As smartphones get slimmer and users' expectations for device performance become higher, phone manufacturers are choosing to swap bulky headphone jacks out for something thinner or to omit them completely. How popular is the latter?
At Samsung's Unpacked event this week in New York, the company announced its latest flagship devices – the Galaxy Note 10 and Note 10+ –neither of which have headphone jacks. This is because this type of port takes up a significant amount of space that could otherwise be used for performance-improving internal components or even a larger battery. Essentially, as smartphones become thinner and more advanced, the space taken up by a headphone jack is considered wasted.
Samsung's Note 10 series devices are the first by the company to go without a 3.5mm audio port; instead, users will need to go wireless or invest in a set of headphones with a Type-C plug so that they can use the charging port as the headphone jack.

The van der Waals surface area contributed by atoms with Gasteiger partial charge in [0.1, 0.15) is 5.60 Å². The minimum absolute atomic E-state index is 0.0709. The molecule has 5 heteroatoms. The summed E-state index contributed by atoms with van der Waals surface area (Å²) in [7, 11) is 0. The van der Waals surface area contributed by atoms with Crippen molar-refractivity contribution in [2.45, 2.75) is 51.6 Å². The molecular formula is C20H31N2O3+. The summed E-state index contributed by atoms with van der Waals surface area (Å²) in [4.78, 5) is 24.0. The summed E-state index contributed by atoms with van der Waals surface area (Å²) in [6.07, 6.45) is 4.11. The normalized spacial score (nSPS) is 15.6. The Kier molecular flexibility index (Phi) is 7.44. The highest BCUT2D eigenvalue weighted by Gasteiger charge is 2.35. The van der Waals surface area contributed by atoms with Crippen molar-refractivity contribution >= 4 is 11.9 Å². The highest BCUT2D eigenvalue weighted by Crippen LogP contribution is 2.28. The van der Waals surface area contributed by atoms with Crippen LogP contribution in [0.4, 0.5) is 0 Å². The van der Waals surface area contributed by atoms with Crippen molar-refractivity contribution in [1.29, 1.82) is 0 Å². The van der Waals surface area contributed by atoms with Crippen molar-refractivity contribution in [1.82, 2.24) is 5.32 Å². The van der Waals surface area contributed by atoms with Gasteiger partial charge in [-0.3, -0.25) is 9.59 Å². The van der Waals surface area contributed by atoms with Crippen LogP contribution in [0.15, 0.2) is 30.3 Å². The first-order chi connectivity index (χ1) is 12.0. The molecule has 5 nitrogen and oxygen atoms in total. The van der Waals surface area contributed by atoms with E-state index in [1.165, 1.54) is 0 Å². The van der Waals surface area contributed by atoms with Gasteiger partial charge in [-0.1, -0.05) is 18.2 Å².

In 2014, Apple launched the iPhone 7, the first model by the company to omit the port. The change was received with mixed reviews; however, no complaints ever pushed Apple to bring the jack back. Instead, users were encouraged to go wireless with a pair of AirPods or to get a Type-C wired set of headphones.
Oddly enough, the newest generations of the iPad Air, iPad, and iPad mini don the 3.5mm port, but the new iPad Pro does not. This suggests that the whole segment may eventually drop it.
Neither the Pixel 3 nor Pixel 3 XL have headphone jacks either, but a USB-C to 3.5mm headphone adapter does come in the box to help users manage the transition. The lite version of the series, the Pixel 3a, does retain the conventional jack.
It's clear that industry-leading smartphone manufacturers are committing to this change, and as a result, smaller brands are following suit. Among the other companies dropping the 3.5mm audio jack in some of their latest releases are OnePlus, Motorola, Sony, and Huawei. – AFP Relaxnews